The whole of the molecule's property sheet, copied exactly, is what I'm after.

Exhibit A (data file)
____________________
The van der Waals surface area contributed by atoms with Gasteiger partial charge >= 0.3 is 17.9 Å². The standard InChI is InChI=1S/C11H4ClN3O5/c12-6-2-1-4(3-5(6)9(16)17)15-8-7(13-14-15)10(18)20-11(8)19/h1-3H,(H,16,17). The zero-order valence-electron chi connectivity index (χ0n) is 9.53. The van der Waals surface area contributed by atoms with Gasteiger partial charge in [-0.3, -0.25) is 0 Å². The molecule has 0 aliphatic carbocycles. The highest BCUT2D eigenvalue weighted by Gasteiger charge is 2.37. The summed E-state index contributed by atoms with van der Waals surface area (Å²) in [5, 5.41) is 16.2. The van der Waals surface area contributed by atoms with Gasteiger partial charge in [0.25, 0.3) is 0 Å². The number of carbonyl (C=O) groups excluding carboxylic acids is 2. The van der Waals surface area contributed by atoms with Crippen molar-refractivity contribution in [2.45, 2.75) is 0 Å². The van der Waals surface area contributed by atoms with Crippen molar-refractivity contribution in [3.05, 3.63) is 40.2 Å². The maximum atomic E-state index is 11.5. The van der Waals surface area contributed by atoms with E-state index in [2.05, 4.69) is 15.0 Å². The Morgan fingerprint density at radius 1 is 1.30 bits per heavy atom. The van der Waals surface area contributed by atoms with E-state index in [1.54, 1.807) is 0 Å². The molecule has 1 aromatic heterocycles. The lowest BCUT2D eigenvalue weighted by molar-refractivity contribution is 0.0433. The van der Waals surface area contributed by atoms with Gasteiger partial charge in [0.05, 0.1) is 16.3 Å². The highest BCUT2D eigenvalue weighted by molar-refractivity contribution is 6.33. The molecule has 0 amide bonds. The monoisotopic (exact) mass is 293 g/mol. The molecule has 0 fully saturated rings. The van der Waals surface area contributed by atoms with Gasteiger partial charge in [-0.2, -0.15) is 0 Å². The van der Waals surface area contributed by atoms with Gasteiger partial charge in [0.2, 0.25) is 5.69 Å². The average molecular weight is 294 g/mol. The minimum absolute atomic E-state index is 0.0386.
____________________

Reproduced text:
The van der Waals surface area contributed by atoms with Gasteiger partial charge >= 0.3 is 17.9 Å². The standard InChI is InChI=1S/C11H4ClN3O5/c12-6-2-1-4(3-5(6)9(16)17)15-8-7(13-14-15)10(18)20-11(8)19/h1-3H,(H,16,17). The zero-order valence-electron chi connectivity index (χ0n) is 9.53. The van der Waals surface area contributed by atoms with Gasteiger partial charge in [-0.3, -0.25) is 0 Å². The molecule has 0 aliphatic carbocycles. The highest BCUT2D eigenvalue weighted by Gasteiger charge is 2.37. The summed E-state index contributed by atoms with van der Waals surface area (Å²) in [5, 5.41) is 16.2. The van der Waals surface area contributed by atoms with Gasteiger partial charge in [0.25, 0.3) is 0 Å². The number of carbonyl (C=O) groups excluding carboxylic acids is 2. The van der Waals surface area contributed by atoms with Crippen molar-refractivity contribution in [2.45, 2.75) is 0 Å². The van der Waals surface area contributed by atoms with Crippen molar-refractivity contribution in [3.05, 3.63) is 40.2 Å². The maximum atomic E-state index is 11.5. The van der Waals surface area contributed by atoms with E-state index in [2.05, 4.69) is 15.0 Å². The Morgan fingerprint density at radius 1 is 1.30 bits per heavy atom. The van der Waals surface area contributed by atoms with E-state index in [1.54, 1.807) is 0 Å². The molecule has 1 aromatic heterocycles. The lowest BCUT2D eigenvalue weighted by molar-refractivity contribution is 0.0433. The van der Waals surface area contributed by atoms with Gasteiger partial charge in [0.05, 0.1) is 16.3 Å². The highest BCUT2D eigenvalue weighted by molar-refractivity contribution is 6.33. The molecule has 0 amide bonds. The monoisotopic (exact) mass is 293 g/mol. The molecule has 0 fully saturated rings. The van der Waals surface area contributed by atoms with Gasteiger partial charge in [-0.2, -0.15) is 0 Å². The van der Waals surface area contributed by atoms with Gasteiger partial charge in [0.2, 0.25) is 5.69 Å². The average molecular weight is 294 g/mol. The minimum absolute atomic E-state index is 0.0386.